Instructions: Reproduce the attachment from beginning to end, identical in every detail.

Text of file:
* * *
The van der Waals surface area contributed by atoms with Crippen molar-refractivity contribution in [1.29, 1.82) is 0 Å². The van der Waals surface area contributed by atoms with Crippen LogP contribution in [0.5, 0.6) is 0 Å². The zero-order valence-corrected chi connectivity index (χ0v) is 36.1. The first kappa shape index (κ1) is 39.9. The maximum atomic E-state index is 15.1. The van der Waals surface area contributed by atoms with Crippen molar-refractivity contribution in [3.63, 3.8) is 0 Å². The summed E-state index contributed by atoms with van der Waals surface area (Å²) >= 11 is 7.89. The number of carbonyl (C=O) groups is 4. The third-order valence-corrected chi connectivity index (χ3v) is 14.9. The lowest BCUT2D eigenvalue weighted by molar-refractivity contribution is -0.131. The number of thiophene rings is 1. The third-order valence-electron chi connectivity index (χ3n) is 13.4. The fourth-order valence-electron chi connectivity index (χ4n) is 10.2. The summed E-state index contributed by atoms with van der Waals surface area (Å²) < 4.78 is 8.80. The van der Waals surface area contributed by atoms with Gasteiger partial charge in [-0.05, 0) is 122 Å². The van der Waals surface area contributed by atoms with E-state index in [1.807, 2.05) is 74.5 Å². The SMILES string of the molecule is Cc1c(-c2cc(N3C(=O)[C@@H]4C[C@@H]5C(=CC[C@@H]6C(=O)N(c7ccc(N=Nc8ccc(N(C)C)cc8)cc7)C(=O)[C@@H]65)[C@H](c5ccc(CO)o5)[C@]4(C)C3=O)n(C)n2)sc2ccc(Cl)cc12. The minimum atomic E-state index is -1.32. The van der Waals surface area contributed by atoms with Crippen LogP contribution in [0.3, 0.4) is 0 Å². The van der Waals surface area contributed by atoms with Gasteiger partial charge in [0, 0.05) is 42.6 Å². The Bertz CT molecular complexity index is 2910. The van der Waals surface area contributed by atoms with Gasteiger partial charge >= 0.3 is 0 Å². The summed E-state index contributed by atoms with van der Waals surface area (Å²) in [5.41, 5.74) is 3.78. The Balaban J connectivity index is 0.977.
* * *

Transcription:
The van der Waals surface area contributed by atoms with Crippen molar-refractivity contribution in [1.29, 1.82) is 0 Å². The van der Waals surface area contributed by atoms with Crippen LogP contribution in [0.5, 0.6) is 0 Å². The zero-order valence-corrected chi connectivity index (χ0v) is 36.1. The first kappa shape index (κ1) is 39.9. The maximum atomic E-state index is 15.1. The van der Waals surface area contributed by atoms with Crippen molar-refractivity contribution in [3.63, 3.8) is 0 Å². The summed E-state index contributed by atoms with van der Waals surface area (Å²) >= 11 is 7.89. The number of carbonyl (C=O) groups is 4. The third-order valence-corrected chi connectivity index (χ3v) is 14.9. The lowest BCUT2D eigenvalue weighted by molar-refractivity contribution is -0.131. The number of thiophene rings is 1. The third-order valence-electron chi connectivity index (χ3n) is 13.4. The fourth-order valence-electron chi connectivity index (χ4n) is 10.2. The summed E-state index contributed by atoms with van der Waals surface area (Å²) < 4.78 is 8.80. The van der Waals surface area contributed by atoms with Gasteiger partial charge in [-0.05, 0) is 122 Å². The van der Waals surface area contributed by atoms with E-state index in [1.807, 2.05) is 74.5 Å². The SMILES string of the molecule is Cc1c(-c2cc(N3C(=O)[C@@H]4C[C@@H]5C(=CC[C@@H]6C(=O)N(c7ccc(N=Nc8ccc(N(C)C)cc8)cc7)C(=O)[C@@H]65)[C@H](c5ccc(CO)o5)[C@]4(C)C3=O)n(C)n2)sc2ccc(Cl)cc12. The minimum atomic E-state index is -1.32. The van der Waals surface area contributed by atoms with Crippen LogP contribution in [0.3, 0.4) is 0 Å². The van der Waals surface area contributed by atoms with Gasteiger partial charge in [0, 0.05) is 42.6 Å². The Bertz CT molecular complexity index is 2910. The van der Waals surface area contributed by atoms with Gasteiger partial charge >= 0.3 is 0 Å². The summed E-state index contributed by atoms with van der Waals surface area (Å²) in [5.41, 5.74) is 3.78. The Balaban J connectivity index is 0.977.